Cannes film fest under threat from show workers

6th May 2004, Comments 0 comments

PARIS, May 6 (AFP) - The Cannes film festival, due to open next week, on Thursday braced for possible disruptions by angry French arts workers after they rejected a government plan to settle a row over unemployment benefits.

PARIS, May 6 (AFP) - The Cannes film festival, due to open next week, on Thursday braced for possible disruptions by angry French arts workers after they rejected a government plan to settle a row over unemployment benefits.

French Culture Minister Renaud Donnedieu de Vabres, who unveiled an emergency plan to settle the year-long dispute on Wednesday, urged performers and technicians not to wreak havoc on the glittering Riviera event.

"I say this seriously and calmly, and ask that it not be perceived as an ultimatum or a threat," Donnedieu de Vabres told private radio Europe 1 on Thursday.

"Cannes is a very important rendezvous in terms of artistic and cultural activity in this country," the minister added, saying a move by arts workers to disrupt the festival "would be a catastrophe for cultural employment."

But the workers say the stopgap government plan is inadequate, and have warned they will make waves at the glamourous event, due to open Wednesday with a screening of Pedro Almodovar's "Bad Education".

"One should not be surprised if damage is done at next week's festival," warned Jean-Francois Pujol, deputy secretary general of the hardline CGT trade union's arts branch, which represents the majority of workers in the industry.

"The 2004 Cannes festival will be a memorable one," he added.

The culture minister was due to meet with arts workers on Thursday in a last-ditch effort to defuse the looming showdown.

The conflict erupted last year when the centre-right government, under severe budgetary pressure, introduced cost-cutting changes to the show business workers' unemployment system to limit widespread abuse among the out-of-work.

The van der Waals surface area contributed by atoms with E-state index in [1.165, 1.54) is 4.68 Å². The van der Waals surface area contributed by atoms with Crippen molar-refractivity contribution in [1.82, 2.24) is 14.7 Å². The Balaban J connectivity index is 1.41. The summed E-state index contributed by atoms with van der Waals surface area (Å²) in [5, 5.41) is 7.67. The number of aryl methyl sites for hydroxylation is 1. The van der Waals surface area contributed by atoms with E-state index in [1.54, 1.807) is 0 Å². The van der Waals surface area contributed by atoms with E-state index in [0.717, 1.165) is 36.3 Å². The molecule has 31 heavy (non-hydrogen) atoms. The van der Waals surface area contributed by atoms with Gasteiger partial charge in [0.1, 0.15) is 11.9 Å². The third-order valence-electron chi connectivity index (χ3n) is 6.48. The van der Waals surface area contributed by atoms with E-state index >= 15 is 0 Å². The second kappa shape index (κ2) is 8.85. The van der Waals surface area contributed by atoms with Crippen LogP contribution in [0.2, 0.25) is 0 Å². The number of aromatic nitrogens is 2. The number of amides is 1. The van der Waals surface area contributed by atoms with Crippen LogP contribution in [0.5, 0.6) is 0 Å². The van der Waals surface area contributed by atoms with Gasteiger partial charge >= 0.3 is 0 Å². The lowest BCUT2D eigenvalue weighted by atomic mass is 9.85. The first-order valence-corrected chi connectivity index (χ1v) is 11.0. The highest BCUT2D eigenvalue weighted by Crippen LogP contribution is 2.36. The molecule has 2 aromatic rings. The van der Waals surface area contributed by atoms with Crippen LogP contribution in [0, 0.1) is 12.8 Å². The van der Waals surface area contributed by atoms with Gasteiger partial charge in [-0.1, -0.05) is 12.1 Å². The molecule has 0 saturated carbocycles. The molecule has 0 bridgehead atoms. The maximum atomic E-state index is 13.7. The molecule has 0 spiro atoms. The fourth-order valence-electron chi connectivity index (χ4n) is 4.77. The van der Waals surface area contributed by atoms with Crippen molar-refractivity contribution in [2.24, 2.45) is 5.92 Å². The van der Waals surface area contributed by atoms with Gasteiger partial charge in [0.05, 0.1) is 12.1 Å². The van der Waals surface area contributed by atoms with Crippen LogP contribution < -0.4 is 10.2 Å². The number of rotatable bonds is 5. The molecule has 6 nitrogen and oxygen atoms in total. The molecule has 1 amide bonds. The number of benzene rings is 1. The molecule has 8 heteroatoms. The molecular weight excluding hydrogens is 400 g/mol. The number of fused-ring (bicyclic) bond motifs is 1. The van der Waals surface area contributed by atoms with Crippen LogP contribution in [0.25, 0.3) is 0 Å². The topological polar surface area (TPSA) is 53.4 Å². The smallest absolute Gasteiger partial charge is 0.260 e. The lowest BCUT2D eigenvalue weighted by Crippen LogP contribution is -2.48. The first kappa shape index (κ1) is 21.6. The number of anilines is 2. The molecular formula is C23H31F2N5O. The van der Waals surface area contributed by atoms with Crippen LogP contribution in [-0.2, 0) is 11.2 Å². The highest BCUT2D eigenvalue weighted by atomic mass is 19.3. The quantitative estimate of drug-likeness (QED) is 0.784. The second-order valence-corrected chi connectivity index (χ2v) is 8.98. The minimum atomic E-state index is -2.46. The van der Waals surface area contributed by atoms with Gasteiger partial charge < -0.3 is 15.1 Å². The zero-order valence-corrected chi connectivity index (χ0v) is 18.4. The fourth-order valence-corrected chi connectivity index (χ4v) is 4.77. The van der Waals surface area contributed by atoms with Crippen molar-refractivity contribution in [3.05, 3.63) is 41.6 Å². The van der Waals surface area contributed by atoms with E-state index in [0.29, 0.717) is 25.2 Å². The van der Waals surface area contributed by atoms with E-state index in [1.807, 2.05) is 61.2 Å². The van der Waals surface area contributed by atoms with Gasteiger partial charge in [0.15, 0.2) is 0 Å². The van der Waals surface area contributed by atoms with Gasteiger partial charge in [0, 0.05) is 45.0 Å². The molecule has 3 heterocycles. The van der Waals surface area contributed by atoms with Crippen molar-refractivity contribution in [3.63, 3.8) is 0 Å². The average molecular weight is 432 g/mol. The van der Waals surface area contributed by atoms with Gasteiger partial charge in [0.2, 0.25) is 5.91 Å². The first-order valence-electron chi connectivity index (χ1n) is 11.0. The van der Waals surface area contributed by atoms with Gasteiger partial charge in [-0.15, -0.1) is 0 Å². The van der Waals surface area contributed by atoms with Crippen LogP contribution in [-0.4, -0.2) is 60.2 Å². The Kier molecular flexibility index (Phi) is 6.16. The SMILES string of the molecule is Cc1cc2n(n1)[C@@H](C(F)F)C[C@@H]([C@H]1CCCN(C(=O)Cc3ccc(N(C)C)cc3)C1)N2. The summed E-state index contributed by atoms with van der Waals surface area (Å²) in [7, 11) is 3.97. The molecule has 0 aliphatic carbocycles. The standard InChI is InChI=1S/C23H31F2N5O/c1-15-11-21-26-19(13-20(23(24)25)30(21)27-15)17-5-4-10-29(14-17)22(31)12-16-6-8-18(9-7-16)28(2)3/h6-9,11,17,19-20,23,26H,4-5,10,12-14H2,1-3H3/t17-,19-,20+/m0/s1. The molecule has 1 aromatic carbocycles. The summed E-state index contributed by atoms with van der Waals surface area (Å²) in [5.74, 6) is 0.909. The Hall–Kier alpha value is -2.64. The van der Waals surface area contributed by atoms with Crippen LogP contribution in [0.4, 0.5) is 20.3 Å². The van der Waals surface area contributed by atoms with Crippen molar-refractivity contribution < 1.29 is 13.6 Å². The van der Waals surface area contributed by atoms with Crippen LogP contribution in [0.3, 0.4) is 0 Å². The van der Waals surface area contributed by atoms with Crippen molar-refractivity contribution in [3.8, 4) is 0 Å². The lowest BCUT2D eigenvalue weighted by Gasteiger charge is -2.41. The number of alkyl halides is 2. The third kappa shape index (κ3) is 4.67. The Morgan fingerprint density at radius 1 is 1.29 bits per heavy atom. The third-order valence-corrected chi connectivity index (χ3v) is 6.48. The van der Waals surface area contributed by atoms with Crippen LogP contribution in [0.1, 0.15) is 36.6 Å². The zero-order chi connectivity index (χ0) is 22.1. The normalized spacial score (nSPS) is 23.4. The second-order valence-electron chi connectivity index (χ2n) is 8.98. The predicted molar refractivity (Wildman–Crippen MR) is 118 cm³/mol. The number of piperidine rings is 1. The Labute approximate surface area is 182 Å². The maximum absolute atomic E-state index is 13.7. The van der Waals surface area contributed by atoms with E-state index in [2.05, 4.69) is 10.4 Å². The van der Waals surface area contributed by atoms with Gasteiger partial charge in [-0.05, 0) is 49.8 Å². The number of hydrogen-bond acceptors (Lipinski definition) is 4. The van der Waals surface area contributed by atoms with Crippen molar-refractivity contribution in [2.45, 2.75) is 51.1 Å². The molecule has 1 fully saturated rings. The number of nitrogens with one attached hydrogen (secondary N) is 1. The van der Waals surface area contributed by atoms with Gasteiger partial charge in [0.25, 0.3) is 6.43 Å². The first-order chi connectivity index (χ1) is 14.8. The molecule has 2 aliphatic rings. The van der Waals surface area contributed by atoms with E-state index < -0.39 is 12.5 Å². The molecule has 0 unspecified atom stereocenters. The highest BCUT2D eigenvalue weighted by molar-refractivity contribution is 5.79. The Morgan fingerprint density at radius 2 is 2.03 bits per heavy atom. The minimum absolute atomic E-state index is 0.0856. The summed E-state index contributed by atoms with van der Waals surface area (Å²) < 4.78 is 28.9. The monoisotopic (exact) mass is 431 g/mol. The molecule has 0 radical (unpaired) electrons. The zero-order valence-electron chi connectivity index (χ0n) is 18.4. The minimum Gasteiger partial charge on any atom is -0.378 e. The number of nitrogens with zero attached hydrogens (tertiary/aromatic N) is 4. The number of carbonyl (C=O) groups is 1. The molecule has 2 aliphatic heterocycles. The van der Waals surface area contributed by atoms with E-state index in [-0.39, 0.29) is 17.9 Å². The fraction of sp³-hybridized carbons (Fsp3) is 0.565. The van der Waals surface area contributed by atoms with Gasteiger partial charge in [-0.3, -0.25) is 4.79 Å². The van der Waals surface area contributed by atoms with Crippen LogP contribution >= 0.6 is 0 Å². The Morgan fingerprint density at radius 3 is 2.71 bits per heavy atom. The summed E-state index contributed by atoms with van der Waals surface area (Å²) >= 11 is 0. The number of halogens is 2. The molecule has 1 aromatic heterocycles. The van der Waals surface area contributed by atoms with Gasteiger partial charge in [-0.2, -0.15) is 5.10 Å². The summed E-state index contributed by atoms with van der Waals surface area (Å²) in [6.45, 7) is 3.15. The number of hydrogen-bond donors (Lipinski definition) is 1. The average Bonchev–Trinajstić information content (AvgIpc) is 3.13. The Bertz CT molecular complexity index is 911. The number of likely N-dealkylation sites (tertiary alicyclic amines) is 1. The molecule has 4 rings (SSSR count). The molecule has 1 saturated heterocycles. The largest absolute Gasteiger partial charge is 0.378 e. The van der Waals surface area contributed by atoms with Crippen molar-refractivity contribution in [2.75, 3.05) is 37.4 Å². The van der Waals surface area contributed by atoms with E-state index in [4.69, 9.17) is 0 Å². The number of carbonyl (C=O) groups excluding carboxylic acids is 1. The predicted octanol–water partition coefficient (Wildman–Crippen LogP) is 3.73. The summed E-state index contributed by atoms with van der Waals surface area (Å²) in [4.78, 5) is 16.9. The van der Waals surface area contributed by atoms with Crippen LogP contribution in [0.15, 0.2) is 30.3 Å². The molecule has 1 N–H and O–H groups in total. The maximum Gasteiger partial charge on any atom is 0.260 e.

The benefits scheme previously allowed France's 100,000 industry employees to qualify for year-round unemployment pay-outs if they worked for just three months, causing the fund to run at an annual deficit of some EUR 850 million.

The changes, which went into effect in January, reduced the amount of benefits and the period in which they are received, while tightening requirements to qualify for them.

On Wednesday, Donnedieu de Vabres announced the creation of a provisional fund for arts workers whose unemployment benefits were cut, to which the government would contribute EUR 20 million (USD 24.3 million).

The fund would make payouts to those who clocked 507 hours over a 12-month period - the eligibility criteria for unemployment benefits under the old system - but only for a limited period.

Last summer, protests by arts performers and technicians unhappy with the plans to revamp their benefits led to the cancellation of numerous festivals across France - and millions of euros in lost revenues.

Organisers fear this summer's offerings may suffer a similar fate, with the Cannes film fest, the Montpellier dance festival and the Festival of Lyric Art in Aix-en-Provence in the line of fire.

Disrupting the Cannes film fest, which runs through May 23, would attract global attention given the number of international celebrities and thousands of journalists who usually attend.

Some of Hollywood's biggest stars, including Brad Pitt, Sean Penn, Penelope Cruz and Charlize Theron, are expected to put in appearances at the event, which is often the launching pad for some of the year's biggest blockbusters.

© AFP

Subject: French news

 

0 Comments To This Article